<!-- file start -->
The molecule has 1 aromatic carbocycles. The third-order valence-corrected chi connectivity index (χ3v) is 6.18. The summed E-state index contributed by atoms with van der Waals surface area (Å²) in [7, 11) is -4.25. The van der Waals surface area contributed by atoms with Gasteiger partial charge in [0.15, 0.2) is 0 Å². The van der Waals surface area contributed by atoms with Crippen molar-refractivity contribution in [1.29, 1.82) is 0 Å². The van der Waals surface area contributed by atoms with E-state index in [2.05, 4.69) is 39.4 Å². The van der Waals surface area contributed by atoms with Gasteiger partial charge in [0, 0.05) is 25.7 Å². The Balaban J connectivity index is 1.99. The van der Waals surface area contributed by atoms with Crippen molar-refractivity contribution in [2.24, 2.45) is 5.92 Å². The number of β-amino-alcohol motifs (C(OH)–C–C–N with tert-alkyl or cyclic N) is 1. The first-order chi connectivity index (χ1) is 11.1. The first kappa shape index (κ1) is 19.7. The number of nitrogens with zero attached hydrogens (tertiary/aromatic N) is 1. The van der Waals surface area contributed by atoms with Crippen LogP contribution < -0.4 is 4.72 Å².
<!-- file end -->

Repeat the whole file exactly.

The molecule has 1 aromatic carbocycles. The third-order valence-corrected chi connectivity index (χ3v) is 6.18. The summed E-state index contributed by atoms with van der Waals surface area (Å²) in [7, 11) is -4.25. The van der Waals surface area contributed by atoms with Gasteiger partial charge in [0.15, 0.2) is 0 Å². The van der Waals surface area contributed by atoms with Crippen molar-refractivity contribution in [1.29, 1.82) is 0 Å². The van der Waals surface area contributed by atoms with E-state index in [2.05, 4.69) is 39.4 Å². The van der Waals surface area contributed by atoms with Gasteiger partial charge in [0, 0.05) is 25.7 Å². The Balaban J connectivity index is 1.99. The van der Waals surface area contributed by atoms with Crippen molar-refractivity contribution in [2.24, 2.45) is 5.92 Å². The number of β-amino-alcohol motifs (C(OH)–C–C–N with tert-alkyl or cyclic N) is 1. The first-order chi connectivity index (χ1) is 11.1. The first kappa shape index (κ1) is 19.7. The number of nitrogens with zero attached hydrogens (tertiary/aromatic N) is 1. The van der Waals surface area contributed by atoms with Crippen LogP contribution < -0.4 is 4.72 Å².